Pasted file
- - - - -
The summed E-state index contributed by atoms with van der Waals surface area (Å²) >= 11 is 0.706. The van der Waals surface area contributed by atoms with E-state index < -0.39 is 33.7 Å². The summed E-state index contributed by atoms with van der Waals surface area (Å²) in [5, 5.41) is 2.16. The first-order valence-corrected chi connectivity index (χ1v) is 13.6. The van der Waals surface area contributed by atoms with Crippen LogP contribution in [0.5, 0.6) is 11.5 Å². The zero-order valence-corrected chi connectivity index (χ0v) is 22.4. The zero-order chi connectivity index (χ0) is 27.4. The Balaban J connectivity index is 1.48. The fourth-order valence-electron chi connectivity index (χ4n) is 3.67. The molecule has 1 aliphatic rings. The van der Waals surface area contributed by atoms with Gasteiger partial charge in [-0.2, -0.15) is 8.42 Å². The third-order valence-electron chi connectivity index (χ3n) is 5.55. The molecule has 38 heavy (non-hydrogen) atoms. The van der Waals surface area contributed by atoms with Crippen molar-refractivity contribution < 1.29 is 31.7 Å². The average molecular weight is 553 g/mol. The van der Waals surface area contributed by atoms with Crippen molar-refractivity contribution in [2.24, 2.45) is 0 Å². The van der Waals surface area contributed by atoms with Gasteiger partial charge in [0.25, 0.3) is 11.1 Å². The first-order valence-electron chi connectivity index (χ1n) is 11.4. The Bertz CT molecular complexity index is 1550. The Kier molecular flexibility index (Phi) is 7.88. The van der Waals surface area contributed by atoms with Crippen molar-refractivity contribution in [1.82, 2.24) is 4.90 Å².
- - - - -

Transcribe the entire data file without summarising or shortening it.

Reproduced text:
The summed E-state index contributed by atoms with van der Waals surface area (Å²) >= 11 is 0.706. The van der Waals surface area contributed by atoms with E-state index < -0.39 is 33.7 Å². The summed E-state index contributed by atoms with van der Waals surface area (Å²) in [5, 5.41) is 2.16. The first-order valence-corrected chi connectivity index (χ1v) is 13.6. The van der Waals surface area contributed by atoms with Crippen LogP contribution in [0.5, 0.6) is 11.5 Å². The zero-order valence-corrected chi connectivity index (χ0v) is 22.4. The zero-order chi connectivity index (χ0) is 27.4. The Balaban J connectivity index is 1.48. The fourth-order valence-electron chi connectivity index (χ4n) is 3.67. The molecule has 1 aliphatic rings. The van der Waals surface area contributed by atoms with Gasteiger partial charge in [-0.2, -0.15) is 8.42 Å². The third-order valence-electron chi connectivity index (χ3n) is 5.55. The molecule has 38 heavy (non-hydrogen) atoms. The van der Waals surface area contributed by atoms with Crippen molar-refractivity contribution < 1.29 is 31.7 Å². The average molecular weight is 553 g/mol. The van der Waals surface area contributed by atoms with Crippen molar-refractivity contribution in [2.24, 2.45) is 0 Å². The van der Waals surface area contributed by atoms with Gasteiger partial charge in [0.25, 0.3) is 11.1 Å². The first-order valence-electron chi connectivity index (χ1n) is 11.4. The Bertz CT molecular complexity index is 1550. The Kier molecular flexibility index (Phi) is 7.88. The van der Waals surface area contributed by atoms with Crippen molar-refractivity contribution in [1.82, 2.24) is 4.90 Å².